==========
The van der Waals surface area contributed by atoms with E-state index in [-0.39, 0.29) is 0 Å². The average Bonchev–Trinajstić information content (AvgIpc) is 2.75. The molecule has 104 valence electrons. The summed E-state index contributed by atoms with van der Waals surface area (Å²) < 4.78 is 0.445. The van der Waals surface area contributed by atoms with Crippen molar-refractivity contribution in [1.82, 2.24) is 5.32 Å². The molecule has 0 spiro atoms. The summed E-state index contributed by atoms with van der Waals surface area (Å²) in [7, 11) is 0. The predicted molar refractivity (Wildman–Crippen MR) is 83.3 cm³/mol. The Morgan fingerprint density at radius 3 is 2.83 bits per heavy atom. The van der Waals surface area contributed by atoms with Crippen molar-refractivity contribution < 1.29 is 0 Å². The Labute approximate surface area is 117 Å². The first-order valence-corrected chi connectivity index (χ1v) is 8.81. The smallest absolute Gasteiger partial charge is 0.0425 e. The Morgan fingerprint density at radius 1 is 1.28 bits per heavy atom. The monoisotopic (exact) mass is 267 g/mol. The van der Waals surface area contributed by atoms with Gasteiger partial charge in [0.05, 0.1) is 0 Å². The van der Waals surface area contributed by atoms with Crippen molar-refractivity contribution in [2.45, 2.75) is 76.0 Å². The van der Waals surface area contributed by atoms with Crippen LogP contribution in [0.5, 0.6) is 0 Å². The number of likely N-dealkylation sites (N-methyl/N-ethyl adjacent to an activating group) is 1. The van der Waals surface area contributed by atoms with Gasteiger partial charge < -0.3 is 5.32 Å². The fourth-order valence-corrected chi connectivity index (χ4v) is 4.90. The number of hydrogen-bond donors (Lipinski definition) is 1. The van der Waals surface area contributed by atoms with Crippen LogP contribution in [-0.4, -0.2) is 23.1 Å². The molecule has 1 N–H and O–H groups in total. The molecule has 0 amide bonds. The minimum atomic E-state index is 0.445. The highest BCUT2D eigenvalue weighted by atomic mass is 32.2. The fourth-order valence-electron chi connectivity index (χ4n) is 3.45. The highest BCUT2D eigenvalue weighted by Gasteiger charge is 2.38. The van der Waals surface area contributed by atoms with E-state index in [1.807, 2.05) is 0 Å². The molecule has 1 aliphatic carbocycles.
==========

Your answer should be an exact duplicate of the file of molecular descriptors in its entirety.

The van der Waals surface area contributed by atoms with E-state index in [-0.39, 0.29) is 0 Å². The average Bonchev–Trinajstić information content (AvgIpc) is 2.75. The molecule has 104 valence electrons. The summed E-state index contributed by atoms with van der Waals surface area (Å²) < 4.78 is 0.445. The van der Waals surface area contributed by atoms with Crippen molar-refractivity contribution in [1.82, 2.24) is 5.32 Å². The molecule has 0 spiro atoms. The summed E-state index contributed by atoms with van der Waals surface area (Å²) in [7, 11) is 0. The predicted molar refractivity (Wildman–Crippen MR) is 83.3 cm³/mol. The Morgan fingerprint density at radius 3 is 2.83 bits per heavy atom. The van der Waals surface area contributed by atoms with Crippen molar-refractivity contribution < 1.29 is 0 Å². The Labute approximate surface area is 117 Å². The first-order valence-corrected chi connectivity index (χ1v) is 8.81. The smallest absolute Gasteiger partial charge is 0.0425 e. The Morgan fingerprint density at radius 1 is 1.28 bits per heavy atom. The monoisotopic (exact) mass is 267 g/mol. The van der Waals surface area contributed by atoms with Gasteiger partial charge in [0.05, 0.1) is 0 Å². The van der Waals surface area contributed by atoms with Crippen molar-refractivity contribution in [2.45, 2.75) is 76.0 Å². The van der Waals surface area contributed by atoms with Crippen LogP contribution in [0.5, 0.6) is 0 Å². The number of likely N-dealkylation sites (N-methyl/N-ethyl adjacent to an activating group) is 1. The van der Waals surface area contributed by atoms with Gasteiger partial charge < -0.3 is 5.32 Å². The fourth-order valence-corrected chi connectivity index (χ4v) is 4.90. The number of hydrogen-bond donors (Lipinski definition) is 1. The van der Waals surface area contributed by atoms with Crippen LogP contribution in [-0.4, -0.2) is 23.1 Å². The molecule has 1 N–H and O–H groups in total. The molecule has 0 amide bonds. The minimum atomic E-state index is 0.445. The highest BCUT2D eigenvalue weighted by atomic mass is 32.2. The fourth-order valence-electron chi connectivity index (χ4n) is 3.45. The highest BCUT2D eigenvalue weighted by Gasteiger charge is 2.38. The van der Waals surface area contributed by atoms with E-state index in [1.807, 2.05) is 0 Å². The molecule has 1 aliphatic carbocycles.